Mayor,Council Move to Ban Pot Shops

By Joseph Domelowicz Jr.

The Everett City Council moved quickly Monday night to refer to the Planning Board a new zoning ordinance, which if adopted, would effectively ban the sale of marijuana for recreational purposes in the city of Everett.

A second piece, which would also ban the shops in city ordinances, was held over to the next Council meeting – September 25 – so that councilors could be provided a copy of the ordinance for their review.

Both changes to local zoning and ordinances were initiated by Mayor Carlo DeMaria and his administration, in keeping with provisions of the recently passed state law allowing the sale of marijuana for recreational use through retail establishments.

In a letter to the City Council, and re-printed in today’s Independent, the mayor outlined his reasons for recommending the ban on local so-called “pot shops,” calling the ban “consistent with the will of local voters” in Everett.

“The proposed municipal ban will not prohibit residents from possessing or cultivating recreational marijuana in accordance with the state law, nor will it apply to registered medical marijuana dispensaries,” read the letter. “Rather, its sole purpose is to disallow the opening of recreational “pot shops” in our city. I introduce this proposal tonight for simple reasons. A majority of Everett voters did not support the legalization of recreational marijuana. Every day, we are still confronting issues of young people misusing drugs or alcohol, and I am concerned about the risk of diversion if recreational marijuana is sold commercially in our community.”

In last year’s State Election, voters in Everett came out against the ballot question that legalized recreational marijuana usage in Massachusetts.

Under the state law that was approved by the Massachusetts Legislature and signed by Governor Charles Baker earlier this summer, any community whose electorate voted against the ballot question initiative on recreational marijuana, is allowed to ban the establishment of recreational marijuana stores within their city limits, through their normal zoning and ordinances processes.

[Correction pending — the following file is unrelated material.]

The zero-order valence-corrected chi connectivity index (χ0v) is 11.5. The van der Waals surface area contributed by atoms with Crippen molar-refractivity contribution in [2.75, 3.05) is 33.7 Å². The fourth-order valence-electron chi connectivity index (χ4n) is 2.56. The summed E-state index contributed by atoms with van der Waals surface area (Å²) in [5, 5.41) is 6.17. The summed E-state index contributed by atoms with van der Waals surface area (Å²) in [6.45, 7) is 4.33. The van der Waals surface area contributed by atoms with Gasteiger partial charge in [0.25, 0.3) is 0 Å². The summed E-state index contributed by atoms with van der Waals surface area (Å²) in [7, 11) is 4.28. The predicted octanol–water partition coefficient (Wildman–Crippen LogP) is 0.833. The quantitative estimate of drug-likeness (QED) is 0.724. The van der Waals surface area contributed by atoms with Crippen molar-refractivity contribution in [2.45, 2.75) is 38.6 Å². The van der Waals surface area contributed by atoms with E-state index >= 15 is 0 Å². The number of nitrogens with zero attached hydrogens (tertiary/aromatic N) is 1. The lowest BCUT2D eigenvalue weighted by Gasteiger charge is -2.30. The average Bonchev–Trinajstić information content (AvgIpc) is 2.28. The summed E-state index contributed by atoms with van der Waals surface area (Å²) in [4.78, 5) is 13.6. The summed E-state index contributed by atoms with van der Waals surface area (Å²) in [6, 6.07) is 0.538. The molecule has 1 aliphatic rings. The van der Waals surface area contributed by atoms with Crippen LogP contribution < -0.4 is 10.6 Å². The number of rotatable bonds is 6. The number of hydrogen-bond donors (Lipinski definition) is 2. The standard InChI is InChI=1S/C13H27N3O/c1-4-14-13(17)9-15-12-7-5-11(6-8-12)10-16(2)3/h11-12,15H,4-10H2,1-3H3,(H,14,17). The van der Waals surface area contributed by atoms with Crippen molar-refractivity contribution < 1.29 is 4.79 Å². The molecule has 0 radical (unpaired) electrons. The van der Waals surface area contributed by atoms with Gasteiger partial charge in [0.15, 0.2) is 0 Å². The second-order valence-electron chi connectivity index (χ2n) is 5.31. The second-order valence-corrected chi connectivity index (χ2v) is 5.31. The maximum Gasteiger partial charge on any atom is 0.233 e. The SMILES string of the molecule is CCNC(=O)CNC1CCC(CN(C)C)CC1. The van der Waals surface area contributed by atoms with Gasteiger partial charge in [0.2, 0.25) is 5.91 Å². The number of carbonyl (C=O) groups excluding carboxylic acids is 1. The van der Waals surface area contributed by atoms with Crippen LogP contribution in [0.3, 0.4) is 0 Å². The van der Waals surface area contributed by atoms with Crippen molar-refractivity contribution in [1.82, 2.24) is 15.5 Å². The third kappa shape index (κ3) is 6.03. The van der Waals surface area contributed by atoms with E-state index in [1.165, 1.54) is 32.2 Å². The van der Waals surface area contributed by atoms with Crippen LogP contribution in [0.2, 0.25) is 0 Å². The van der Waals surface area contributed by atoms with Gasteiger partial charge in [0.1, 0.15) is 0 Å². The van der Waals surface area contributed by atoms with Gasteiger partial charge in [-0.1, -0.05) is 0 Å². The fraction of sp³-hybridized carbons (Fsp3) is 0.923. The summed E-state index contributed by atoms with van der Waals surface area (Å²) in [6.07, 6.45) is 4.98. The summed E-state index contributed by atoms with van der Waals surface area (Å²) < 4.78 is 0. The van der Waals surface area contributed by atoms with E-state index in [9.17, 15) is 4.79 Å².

Since Everett voters voted against the measure, even though the question passed statewide, the City of Everett is allowed to ban marijuana shops within the city, as long as they do so within a prescribed deadline.

Thus, the Mayor referred two separate orders to the Council, which would ban marijuana retail establishments in local zoning and in city ordinances. The zoning amendment must have a public hearing of the Planning Board, before the Council can follow with a public hearing of its own, and a final vote to ban the shops in local zoning.

The ordinance amendment will need a public hearing before the Council’s Rules and Ordinances Committee before it can be passed. However, since the councilors had not been provided a copy of the revised ordinance, they will take it up at their next meeting in on September 25, when they will likely refer it to Rules and Ordinances.

1 comment for “Mayor,Council Move to Ban Pot Shops

  1. Bob Btme
    September 15, 2017 at 8:07 am

    Looks like the Mayor and City Council are moving to protect the profits of organized crime in Everett.

    Ini 2016 the State House special report on marijuana legalization, chaired by Sen. Jason Lewis, found that about 900,000 people had obtained cannabis on the black market in 2016 in Massachusetts. That’s about 15% of the population.

    Since Everett has 42,000 people, the number of people obtaining cannabis from black market dealers is likely about 6,300. Those people are buying the herb through local, Everett-based drug dealers, or delivery services that are widely available on the interet.

    So this proposal will ensure the black market deliveries will continue. We lose the opportunity to control the hours of operation, selling to minors, collecting 6% local taxes, providing jobs that pay in the Social Security, unemployment, medicare, and state tax revenue pools. Instead we’ll have unregulated dealers riding around in their cars, around the clock, carrying whatever weapon they need for protection, since they can’t call the police.

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